In numerous freshwater and marine environments, ferrous iron (Fe2+) can react with manganese oxides in a redox reaction. However, there are few quantitative data describing reaction rates. A “soluble” (colloidal and nanoparticulate) phase manganese dioxide (MnO2) was used to obtain kinetic data on MnO2 reduction by Fe2+ with a stopped flow UV–Vis method. Stopped flow experiments were carried out in unbuffered solutions between pH 4.9 and 5.36 and also at pH 7. The reaction was determined to be first order with respect to MnO2 and Fe2+ and second order overall. It is important to subtract absorbance of Fe(III) products from the UV–Vis data and to acquire data from the first milliseconds of the reaction. After subtracting Fe(III) product absorbance, the average second-order rate constant was determined to be 4338 ± 249 M−1 s−1 at 25 °C and pH 5. Reactions of 5 μM MnO2 with 50 and 100 μM Fe2+ were more than 50 % complete in 1.77 and 0.7 s, respectively. The reaction is an inner sphere electron transfer process as an outer sphere process is symmetry-forbidden. Studies show that Mn(III) intermediates are produced during the reaction. The fast kinetics makes this reaction significant to consider when modeling manganese oxide and reduced iron in environmental redox systems.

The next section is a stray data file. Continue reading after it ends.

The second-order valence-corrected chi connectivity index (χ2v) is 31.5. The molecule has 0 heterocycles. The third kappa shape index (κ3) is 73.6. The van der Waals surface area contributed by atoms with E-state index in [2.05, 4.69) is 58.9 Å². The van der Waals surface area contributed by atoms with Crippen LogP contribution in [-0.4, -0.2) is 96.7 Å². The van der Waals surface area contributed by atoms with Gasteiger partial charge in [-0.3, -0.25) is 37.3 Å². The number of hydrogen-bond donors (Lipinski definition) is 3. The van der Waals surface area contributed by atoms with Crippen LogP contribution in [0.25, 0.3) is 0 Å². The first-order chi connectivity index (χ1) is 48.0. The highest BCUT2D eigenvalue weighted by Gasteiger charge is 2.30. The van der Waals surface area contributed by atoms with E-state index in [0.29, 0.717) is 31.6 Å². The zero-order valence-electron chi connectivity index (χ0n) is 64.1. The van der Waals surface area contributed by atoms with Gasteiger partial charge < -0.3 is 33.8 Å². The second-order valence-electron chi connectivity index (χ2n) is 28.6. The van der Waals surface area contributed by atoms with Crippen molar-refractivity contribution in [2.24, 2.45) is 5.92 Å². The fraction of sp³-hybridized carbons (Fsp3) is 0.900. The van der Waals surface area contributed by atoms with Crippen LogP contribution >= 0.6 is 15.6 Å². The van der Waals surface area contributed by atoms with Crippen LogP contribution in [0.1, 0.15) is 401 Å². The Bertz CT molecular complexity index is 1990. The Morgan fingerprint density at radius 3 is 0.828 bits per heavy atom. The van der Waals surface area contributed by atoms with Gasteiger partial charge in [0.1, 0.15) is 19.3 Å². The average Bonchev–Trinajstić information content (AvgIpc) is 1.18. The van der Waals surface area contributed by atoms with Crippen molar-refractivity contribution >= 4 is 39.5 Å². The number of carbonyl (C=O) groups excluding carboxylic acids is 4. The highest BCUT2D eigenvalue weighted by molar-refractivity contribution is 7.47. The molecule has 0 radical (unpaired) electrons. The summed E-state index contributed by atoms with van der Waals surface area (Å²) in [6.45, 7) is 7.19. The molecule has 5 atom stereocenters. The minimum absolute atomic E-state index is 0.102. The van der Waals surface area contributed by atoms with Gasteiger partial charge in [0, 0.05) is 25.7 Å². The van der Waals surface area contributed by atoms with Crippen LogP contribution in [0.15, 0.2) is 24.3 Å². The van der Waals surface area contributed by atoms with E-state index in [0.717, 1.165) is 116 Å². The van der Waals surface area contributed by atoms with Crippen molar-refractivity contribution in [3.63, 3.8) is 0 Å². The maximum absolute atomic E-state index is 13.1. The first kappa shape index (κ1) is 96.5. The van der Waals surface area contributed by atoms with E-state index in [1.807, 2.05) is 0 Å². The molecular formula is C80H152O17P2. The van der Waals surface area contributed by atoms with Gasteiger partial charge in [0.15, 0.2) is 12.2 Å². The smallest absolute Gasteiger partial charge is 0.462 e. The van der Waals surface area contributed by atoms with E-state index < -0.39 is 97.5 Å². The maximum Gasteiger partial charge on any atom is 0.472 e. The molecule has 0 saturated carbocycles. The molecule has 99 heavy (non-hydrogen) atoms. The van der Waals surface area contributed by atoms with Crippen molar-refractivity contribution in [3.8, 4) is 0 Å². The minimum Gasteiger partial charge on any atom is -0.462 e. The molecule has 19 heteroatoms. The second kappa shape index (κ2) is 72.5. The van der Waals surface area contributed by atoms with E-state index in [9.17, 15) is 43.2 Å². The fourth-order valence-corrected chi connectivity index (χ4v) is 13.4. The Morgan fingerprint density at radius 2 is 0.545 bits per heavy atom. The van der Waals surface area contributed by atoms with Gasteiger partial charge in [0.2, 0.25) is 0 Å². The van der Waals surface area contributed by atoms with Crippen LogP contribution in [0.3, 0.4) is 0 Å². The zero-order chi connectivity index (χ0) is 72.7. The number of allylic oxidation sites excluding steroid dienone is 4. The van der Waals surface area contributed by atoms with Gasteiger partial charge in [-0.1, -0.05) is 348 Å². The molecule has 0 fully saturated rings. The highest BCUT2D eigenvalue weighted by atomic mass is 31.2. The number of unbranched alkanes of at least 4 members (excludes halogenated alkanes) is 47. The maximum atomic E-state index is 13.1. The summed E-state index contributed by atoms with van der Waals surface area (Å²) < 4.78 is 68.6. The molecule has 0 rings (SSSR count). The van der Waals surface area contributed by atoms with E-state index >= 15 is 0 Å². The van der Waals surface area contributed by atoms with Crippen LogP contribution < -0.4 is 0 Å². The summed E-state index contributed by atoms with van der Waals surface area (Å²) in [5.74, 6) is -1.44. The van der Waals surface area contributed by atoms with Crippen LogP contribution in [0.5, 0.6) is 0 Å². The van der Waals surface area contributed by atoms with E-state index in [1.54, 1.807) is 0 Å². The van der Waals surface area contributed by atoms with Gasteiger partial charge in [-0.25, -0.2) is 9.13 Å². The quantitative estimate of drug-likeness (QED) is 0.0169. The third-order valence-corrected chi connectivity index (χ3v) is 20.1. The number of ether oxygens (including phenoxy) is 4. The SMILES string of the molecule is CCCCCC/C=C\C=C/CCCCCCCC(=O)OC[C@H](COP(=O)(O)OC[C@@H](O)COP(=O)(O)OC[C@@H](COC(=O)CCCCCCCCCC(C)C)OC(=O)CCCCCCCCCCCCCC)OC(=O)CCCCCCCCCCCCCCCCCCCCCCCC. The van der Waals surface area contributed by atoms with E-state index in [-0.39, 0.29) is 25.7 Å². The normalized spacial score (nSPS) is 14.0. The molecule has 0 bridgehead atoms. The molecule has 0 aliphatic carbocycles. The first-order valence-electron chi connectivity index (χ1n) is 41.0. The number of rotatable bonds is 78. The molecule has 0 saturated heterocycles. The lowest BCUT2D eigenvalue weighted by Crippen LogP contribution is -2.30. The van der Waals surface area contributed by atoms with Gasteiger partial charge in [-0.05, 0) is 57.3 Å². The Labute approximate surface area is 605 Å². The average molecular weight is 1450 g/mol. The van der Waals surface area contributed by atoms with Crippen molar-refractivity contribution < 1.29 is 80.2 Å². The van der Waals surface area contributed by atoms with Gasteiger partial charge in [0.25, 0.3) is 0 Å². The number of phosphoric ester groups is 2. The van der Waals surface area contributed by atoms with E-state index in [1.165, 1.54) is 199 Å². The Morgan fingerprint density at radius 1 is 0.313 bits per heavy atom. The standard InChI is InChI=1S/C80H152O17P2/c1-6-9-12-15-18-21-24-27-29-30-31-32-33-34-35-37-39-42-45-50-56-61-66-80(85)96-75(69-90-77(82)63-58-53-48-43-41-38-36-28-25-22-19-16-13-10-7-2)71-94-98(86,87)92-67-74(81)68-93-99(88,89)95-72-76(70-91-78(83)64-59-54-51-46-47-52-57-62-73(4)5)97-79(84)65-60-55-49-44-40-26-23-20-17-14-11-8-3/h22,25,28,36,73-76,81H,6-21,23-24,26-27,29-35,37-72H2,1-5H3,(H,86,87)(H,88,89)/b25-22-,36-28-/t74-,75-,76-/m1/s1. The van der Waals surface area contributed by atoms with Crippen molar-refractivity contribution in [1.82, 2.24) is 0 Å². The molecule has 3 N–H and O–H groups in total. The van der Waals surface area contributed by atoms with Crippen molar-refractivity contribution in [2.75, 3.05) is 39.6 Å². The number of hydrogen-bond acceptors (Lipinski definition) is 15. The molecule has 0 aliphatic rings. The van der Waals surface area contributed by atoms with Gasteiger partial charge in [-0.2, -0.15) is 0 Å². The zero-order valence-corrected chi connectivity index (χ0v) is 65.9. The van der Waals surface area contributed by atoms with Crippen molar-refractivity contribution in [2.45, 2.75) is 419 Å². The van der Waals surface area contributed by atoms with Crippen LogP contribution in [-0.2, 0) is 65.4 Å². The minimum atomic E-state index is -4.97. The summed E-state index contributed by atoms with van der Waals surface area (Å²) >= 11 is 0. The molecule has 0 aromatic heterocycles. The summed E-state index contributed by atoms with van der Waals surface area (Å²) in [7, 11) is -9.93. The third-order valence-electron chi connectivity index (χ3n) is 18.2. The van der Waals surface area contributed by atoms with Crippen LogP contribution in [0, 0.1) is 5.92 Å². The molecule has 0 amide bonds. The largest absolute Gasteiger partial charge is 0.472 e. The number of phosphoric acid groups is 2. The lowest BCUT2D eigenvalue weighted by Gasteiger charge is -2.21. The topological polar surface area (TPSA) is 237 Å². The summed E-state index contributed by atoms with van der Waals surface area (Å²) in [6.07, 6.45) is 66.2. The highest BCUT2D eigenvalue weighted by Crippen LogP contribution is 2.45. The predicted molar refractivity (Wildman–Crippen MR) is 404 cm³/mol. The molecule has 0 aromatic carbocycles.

- Manganese oxide
- Stopped flow